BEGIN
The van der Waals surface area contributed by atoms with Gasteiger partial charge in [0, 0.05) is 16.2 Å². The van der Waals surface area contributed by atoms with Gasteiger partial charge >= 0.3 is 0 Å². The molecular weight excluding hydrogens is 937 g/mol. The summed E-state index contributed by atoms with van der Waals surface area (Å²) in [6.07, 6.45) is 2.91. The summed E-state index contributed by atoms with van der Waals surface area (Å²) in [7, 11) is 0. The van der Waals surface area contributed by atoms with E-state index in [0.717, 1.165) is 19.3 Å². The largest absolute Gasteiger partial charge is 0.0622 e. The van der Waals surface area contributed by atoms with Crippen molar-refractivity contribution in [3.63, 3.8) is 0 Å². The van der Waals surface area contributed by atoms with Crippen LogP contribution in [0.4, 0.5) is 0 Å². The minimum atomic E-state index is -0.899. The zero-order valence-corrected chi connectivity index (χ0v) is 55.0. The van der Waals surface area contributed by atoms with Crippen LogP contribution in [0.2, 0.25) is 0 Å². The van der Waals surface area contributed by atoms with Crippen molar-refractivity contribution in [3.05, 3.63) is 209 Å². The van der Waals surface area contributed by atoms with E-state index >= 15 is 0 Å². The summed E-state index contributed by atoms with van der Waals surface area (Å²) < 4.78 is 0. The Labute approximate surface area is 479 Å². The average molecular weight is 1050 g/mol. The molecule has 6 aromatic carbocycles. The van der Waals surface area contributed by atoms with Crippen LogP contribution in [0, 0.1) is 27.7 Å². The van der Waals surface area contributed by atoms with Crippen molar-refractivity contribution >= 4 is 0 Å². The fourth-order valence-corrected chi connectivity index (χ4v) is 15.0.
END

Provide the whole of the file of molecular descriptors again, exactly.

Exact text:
The van der Waals surface area contributed by atoms with Gasteiger partial charge in [0, 0.05) is 16.2 Å². The van der Waals surface area contributed by atoms with Gasteiger partial charge >= 0.3 is 0 Å². The molecular weight excluding hydrogens is 937 g/mol. The summed E-state index contributed by atoms with van der Waals surface area (Å²) in [6.07, 6.45) is 2.91. The summed E-state index contributed by atoms with van der Waals surface area (Å²) in [7, 11) is 0. The van der Waals surface area contributed by atoms with E-state index in [0.717, 1.165) is 19.3 Å². The largest absolute Gasteiger partial charge is 0.0622 e. The van der Waals surface area contributed by atoms with Crippen molar-refractivity contribution in [3.63, 3.8) is 0 Å². The van der Waals surface area contributed by atoms with Crippen LogP contribution in [0.4, 0.5) is 0 Å². The minimum atomic E-state index is -0.899. The zero-order valence-corrected chi connectivity index (χ0v) is 55.0. The van der Waals surface area contributed by atoms with Crippen LogP contribution in [0.2, 0.25) is 0 Å². The van der Waals surface area contributed by atoms with Crippen molar-refractivity contribution in [3.05, 3.63) is 209 Å². The van der Waals surface area contributed by atoms with E-state index >= 15 is 0 Å². The summed E-state index contributed by atoms with van der Waals surface area (Å²) < 4.78 is 0. The Labute approximate surface area is 479 Å². The average molecular weight is 1050 g/mol. The molecule has 6 aromatic carbocycles. The van der Waals surface area contributed by atoms with Crippen LogP contribution in [0, 0.1) is 27.7 Å². The van der Waals surface area contributed by atoms with Crippen molar-refractivity contribution >= 4 is 0 Å². The fourth-order valence-corrected chi connectivity index (χ4v) is 15.0.